A recent Federal Court decision has upheld the validity of notices issued by the City of Sydney prohibiting protestors from camping overnight in a public square. The decision in O’Flaherty v City of Sydney Council [2013] FCA 344 follows the High Court’s decision in Attorney-General (SA) v Corporation of the City of Adelaide (2013) 295 ALR 197 (Street Preachers Case), which concerned the Adelaide City Council’s regulation of the activities of street preachers in Rundle Mall through by-laws.

Members of the loosely organised ‘Occupy Sydney’ movement camped for several nights in Sydney’s Martin Place in protest against socio-economic inequality. This camping was deemed unlawful by notices posted in Martin Place by the City of Sydney under the Local Government Act 1993 (NSW). O’Flaherty – a protestor – was charged under that Act for failing to comply with a public notice.

O’Flaherty argued that it was ultra vires to post such a notice, as it infringed upon freedom of political communication and freedom of association.

The case exhibited many similarities with the Street Preachers Case - a group was assembled in a public pedestrian area, was communicating a political message and their presence was such that it contravened local laws. In this case, the local council enforced the law through the posting of notices.

Accordingly, reasoning argued by the Adelaide City Council (instructing Norman Waterhouse Lawyers) and accepted by the High Court in the Street Preachers Case was also applied to O’Flaherty’s case. The Court held that the despite the fact the protestors were engaging in political communication, the law was nevertheless enforceable because it was not levelled at political communication, but rather was intended to address and was reasonably appropriate and adapted to addressing, the legitimate ends of public safety and preserving the ability of all members of the public to use Martin Place.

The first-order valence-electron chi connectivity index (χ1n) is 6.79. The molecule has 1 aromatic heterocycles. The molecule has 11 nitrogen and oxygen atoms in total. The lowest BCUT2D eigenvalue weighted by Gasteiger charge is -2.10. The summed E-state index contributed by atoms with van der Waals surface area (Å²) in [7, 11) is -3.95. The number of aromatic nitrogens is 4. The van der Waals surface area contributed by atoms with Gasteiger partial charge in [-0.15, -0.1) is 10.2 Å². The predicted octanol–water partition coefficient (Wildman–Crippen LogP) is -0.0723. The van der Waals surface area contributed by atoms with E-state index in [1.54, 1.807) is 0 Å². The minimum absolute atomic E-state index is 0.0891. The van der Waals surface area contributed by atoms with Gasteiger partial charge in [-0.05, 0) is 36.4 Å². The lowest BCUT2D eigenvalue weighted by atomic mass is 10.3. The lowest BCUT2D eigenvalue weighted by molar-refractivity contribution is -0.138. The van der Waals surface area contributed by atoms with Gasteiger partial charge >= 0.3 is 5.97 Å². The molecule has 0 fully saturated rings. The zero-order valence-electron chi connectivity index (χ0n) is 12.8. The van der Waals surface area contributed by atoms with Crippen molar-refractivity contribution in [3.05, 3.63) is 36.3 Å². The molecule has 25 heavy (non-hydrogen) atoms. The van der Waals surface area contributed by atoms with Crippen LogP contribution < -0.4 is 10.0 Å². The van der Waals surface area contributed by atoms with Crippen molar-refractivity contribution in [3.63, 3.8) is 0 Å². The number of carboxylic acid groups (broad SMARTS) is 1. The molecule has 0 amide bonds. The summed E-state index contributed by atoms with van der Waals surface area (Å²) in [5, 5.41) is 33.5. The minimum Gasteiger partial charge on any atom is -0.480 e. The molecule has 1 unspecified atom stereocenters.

With respect to freedom of association, the Court found that that no freestanding right to freedom of association exists, but rather freedom of association may only exist as a corollary to the right of freedom of political communication. Because O’Flaherty’s arguments regarding freedom of political communication failed, the Court did not consider it necessary to examine any purported right to freedom of association.

The O’Flaherty case demonstrates the importance of the Street Preachers Case, a High Court precedent that is binding on all other Courts in Australia and which confirms the breadth Council by-law making power. The O’Flaherty case reaffirms the power of Local Government to enact by-laws which incidentally burden political communication in the achievement of legitimate ends.